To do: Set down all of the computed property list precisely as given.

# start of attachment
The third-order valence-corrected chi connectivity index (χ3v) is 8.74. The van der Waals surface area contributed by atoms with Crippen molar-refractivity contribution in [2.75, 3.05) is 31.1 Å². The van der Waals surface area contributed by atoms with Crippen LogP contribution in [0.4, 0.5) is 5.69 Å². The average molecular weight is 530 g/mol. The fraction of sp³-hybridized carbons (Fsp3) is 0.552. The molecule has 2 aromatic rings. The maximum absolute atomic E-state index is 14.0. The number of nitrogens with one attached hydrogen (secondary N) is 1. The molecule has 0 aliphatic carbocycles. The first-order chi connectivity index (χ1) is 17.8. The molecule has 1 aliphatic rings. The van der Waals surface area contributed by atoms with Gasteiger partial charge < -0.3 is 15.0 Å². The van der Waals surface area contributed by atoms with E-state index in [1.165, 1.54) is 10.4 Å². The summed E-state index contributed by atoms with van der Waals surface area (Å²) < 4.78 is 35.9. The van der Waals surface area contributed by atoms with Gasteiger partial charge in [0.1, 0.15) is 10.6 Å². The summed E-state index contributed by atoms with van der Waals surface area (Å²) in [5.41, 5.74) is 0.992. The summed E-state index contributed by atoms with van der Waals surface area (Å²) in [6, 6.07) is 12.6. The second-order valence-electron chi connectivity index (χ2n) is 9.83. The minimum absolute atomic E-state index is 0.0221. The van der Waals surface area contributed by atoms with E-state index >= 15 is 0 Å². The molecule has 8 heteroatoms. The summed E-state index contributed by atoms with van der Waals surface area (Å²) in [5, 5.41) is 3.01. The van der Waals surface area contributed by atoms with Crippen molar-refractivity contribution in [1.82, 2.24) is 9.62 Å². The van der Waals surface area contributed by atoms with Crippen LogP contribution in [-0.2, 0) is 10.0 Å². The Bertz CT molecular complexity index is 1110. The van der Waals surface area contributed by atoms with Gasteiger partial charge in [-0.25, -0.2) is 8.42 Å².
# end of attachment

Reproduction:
The third-order valence-corrected chi connectivity index (χ3v) is 8.74. The van der Waals surface area contributed by atoms with Crippen molar-refractivity contribution in [2.75, 3.05) is 31.1 Å². The van der Waals surface area contributed by atoms with Crippen LogP contribution in [0.4, 0.5) is 5.69 Å². The average molecular weight is 530 g/mol. The fraction of sp³-hybridized carbons (Fsp3) is 0.552. The molecule has 2 aromatic rings. The maximum absolute atomic E-state index is 14.0. The number of nitrogens with one attached hydrogen (secondary N) is 1. The molecule has 0 aliphatic carbocycles. The first-order chi connectivity index (χ1) is 17.8. The molecule has 1 aliphatic rings. The van der Waals surface area contributed by atoms with Gasteiger partial charge < -0.3 is 15.0 Å². The van der Waals surface area contributed by atoms with E-state index in [1.165, 1.54) is 10.4 Å². The summed E-state index contributed by atoms with van der Waals surface area (Å²) < 4.78 is 35.9. The van der Waals surface area contributed by atoms with Gasteiger partial charge in [0.1, 0.15) is 10.6 Å². The summed E-state index contributed by atoms with van der Waals surface area (Å²) in [5.41, 5.74) is 0.992. The summed E-state index contributed by atoms with van der Waals surface area (Å²) in [6, 6.07) is 12.6. The second-order valence-electron chi connectivity index (χ2n) is 9.83. The minimum absolute atomic E-state index is 0.0221. The van der Waals surface area contributed by atoms with E-state index >= 15 is 0 Å². The molecule has 8 heteroatoms. The summed E-state index contributed by atoms with van der Waals surface area (Å²) in [5, 5.41) is 3.01. The van der Waals surface area contributed by atoms with Crippen molar-refractivity contribution in [1.82, 2.24) is 9.62 Å². The van der Waals surface area contributed by atoms with Crippen LogP contribution in [-0.2, 0) is 10.0 Å². The Bertz CT molecular complexity index is 1110. The van der Waals surface area contributed by atoms with Gasteiger partial charge in [-0.25, -0.2) is 8.42 Å².